Most of you will have attended different plot tours through the summer. No matter which ones you attended you are very likely to of heard the same jargon, lingo and company speak at every single one. Even though all manufacturers, service providers and breeding programs are committed to research, product development and cutting edge technologies eveyone seems to be less committed to coming up with different language. Its interesting that even though the industry competes very vigorously, everyone speaks the same marketing language. In reality this is all about sales and convincing the farmer who has the best product or service. We joke about politicians talking without saying anything but I think as marketers we can fall into some of the same traps. I know that I have to sometimes catch myself from talking with this same empty cliche language when I discuss our vareties at our seed business. These cliches can become a bad habit for anyone that markets.
As an industry we could do ourselves a service by talking in a language that wasn’t tied to keywords and buzzwords that we want tied to the corporate brand. Don’t get me wrong this isn’t just an agriculture issue. Walk into a Future Shop or a car company show room and you will find the same empty cliche language.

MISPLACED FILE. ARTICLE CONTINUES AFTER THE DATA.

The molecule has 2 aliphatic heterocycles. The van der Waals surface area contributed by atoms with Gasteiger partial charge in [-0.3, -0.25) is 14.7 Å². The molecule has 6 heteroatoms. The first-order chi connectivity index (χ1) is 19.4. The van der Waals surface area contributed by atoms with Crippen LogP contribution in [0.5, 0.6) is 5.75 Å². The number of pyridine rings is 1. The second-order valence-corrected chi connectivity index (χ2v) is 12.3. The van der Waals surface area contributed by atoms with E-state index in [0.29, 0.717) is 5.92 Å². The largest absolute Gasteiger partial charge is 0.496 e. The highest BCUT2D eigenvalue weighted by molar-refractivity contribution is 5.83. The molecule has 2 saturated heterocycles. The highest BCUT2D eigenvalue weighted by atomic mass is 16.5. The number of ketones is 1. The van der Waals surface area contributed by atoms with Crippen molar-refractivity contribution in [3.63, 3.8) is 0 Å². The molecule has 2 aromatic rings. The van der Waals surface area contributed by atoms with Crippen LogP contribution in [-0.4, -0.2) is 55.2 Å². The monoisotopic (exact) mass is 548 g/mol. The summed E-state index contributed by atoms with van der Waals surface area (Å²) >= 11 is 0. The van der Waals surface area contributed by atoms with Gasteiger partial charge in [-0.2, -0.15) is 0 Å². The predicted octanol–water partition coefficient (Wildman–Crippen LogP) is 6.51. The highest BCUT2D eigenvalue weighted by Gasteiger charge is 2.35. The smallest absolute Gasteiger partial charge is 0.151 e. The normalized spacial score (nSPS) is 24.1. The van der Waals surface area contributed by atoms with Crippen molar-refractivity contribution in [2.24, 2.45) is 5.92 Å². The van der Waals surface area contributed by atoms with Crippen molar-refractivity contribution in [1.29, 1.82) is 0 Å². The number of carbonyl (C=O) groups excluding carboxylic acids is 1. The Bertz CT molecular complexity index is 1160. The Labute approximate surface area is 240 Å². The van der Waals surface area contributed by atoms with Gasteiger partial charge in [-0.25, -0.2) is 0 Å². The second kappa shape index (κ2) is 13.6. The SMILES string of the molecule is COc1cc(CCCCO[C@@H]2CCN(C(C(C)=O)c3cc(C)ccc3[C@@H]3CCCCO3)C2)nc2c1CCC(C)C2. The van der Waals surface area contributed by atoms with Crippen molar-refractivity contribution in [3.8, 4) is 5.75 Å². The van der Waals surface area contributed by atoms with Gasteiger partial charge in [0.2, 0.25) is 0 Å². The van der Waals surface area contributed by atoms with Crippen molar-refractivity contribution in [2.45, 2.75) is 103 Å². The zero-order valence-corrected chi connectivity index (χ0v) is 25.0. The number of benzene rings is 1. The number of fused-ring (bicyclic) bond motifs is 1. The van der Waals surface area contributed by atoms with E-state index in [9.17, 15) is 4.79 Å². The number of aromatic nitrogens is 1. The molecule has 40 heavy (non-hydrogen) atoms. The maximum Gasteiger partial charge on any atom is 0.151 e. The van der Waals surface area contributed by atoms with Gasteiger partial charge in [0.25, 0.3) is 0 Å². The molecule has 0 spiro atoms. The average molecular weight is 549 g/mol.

Here are some of my favorites that I heard this summer.
are pipeline is full of cutting edge products
our data shows incredible results for this area
the performance of this product is outstanding based on our results.
our commitment to research over the past ten years is now paying off.
This [….] is an absolute game changer in the market place.
This will change the way we think about……..
This is just the list that came to me so please feel free to enter some of your favorites in the comment box below. Happy Harvest.
This week, winter wheat prices touched a three-year high, but it didn’t last. Chicago SRW wheat prices for September 2018 gained 5 per cent or about 26 cents US/bushel to close at $5.56. While the December 2018 contract was up 5.4 percent — or nearly 30 cents — to finish a tad under $5.80. In…Read more »